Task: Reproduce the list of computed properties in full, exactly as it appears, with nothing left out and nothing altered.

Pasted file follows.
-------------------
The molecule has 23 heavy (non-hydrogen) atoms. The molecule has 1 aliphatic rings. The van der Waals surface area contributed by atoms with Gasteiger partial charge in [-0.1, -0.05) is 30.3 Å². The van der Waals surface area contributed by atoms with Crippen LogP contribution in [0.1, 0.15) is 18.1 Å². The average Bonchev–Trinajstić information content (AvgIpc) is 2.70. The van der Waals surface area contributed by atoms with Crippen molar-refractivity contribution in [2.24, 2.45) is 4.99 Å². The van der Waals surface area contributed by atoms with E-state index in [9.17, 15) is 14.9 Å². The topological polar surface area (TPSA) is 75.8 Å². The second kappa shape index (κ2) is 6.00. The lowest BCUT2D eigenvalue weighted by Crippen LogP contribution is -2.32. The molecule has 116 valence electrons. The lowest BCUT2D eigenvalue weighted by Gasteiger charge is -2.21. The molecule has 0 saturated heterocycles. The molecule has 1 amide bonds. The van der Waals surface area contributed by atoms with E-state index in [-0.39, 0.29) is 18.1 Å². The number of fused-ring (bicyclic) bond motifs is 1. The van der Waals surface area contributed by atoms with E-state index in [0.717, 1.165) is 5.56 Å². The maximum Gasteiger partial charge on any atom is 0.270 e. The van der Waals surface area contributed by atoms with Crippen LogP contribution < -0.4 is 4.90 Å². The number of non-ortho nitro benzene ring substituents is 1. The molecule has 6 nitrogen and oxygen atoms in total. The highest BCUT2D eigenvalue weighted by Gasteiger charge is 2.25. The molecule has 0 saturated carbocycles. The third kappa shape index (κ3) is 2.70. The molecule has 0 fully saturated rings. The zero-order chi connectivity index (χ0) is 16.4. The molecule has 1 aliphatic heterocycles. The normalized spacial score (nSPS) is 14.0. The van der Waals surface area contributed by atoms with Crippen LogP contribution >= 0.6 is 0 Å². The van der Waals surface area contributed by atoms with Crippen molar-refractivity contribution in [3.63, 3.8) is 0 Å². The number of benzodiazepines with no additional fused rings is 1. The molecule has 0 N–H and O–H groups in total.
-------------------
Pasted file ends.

The molecule has 23 heavy (non-hydrogen) atoms. The molecule has 1 aliphatic rings. The van der Waals surface area contributed by atoms with Gasteiger partial charge in [-0.1, -0.05) is 30.3 Å². The van der Waals surface area contributed by atoms with Crippen LogP contribution in [0.1, 0.15) is 18.1 Å². The average Bonchev–Trinajstić information content (AvgIpc) is 2.70. The van der Waals surface area contributed by atoms with Crippen molar-refractivity contribution in [2.24, 2.45) is 4.99 Å². The van der Waals surface area contributed by atoms with E-state index in [9.17, 15) is 14.9 Å². The topological polar surface area (TPSA) is 75.8 Å². The second kappa shape index (κ2) is 6.00. The lowest BCUT2D eigenvalue weighted by Crippen LogP contribution is -2.32. The molecule has 116 valence electrons. The lowest BCUT2D eigenvalue weighted by Gasteiger charge is -2.21. The molecule has 0 saturated heterocycles. The molecule has 1 amide bonds. The van der Waals surface area contributed by atoms with E-state index in [-0.39, 0.29) is 18.1 Å². The number of fused-ring (bicyclic) bond motifs is 1. The van der Waals surface area contributed by atoms with E-state index in [0.717, 1.165) is 5.56 Å². The maximum Gasteiger partial charge on any atom is 0.270 e. The van der Waals surface area contributed by atoms with Crippen LogP contribution < -0.4 is 4.90 Å². The number of non-ortho nitro benzene ring substituents is 1. The molecule has 6 nitrogen and oxygen atoms in total. The highest BCUT2D eigenvalue weighted by Gasteiger charge is 2.25. The molecule has 0 saturated carbocycles. The third kappa shape index (κ3) is 2.70. The molecule has 0 fully saturated rings. The zero-order chi connectivity index (χ0) is 16.4. The molecule has 1 aliphatic heterocycles. The normalized spacial score (nSPS) is 14.0. The van der Waals surface area contributed by atoms with Crippen LogP contribution >= 0.6 is 0 Å². The van der Waals surface area contributed by atoms with Crippen molar-refractivity contribution in [3.63, 3.8) is 0 Å². The number of benzodiazepines with no additional fused rings is 1. The molecule has 0 N–H and O–H groups in total.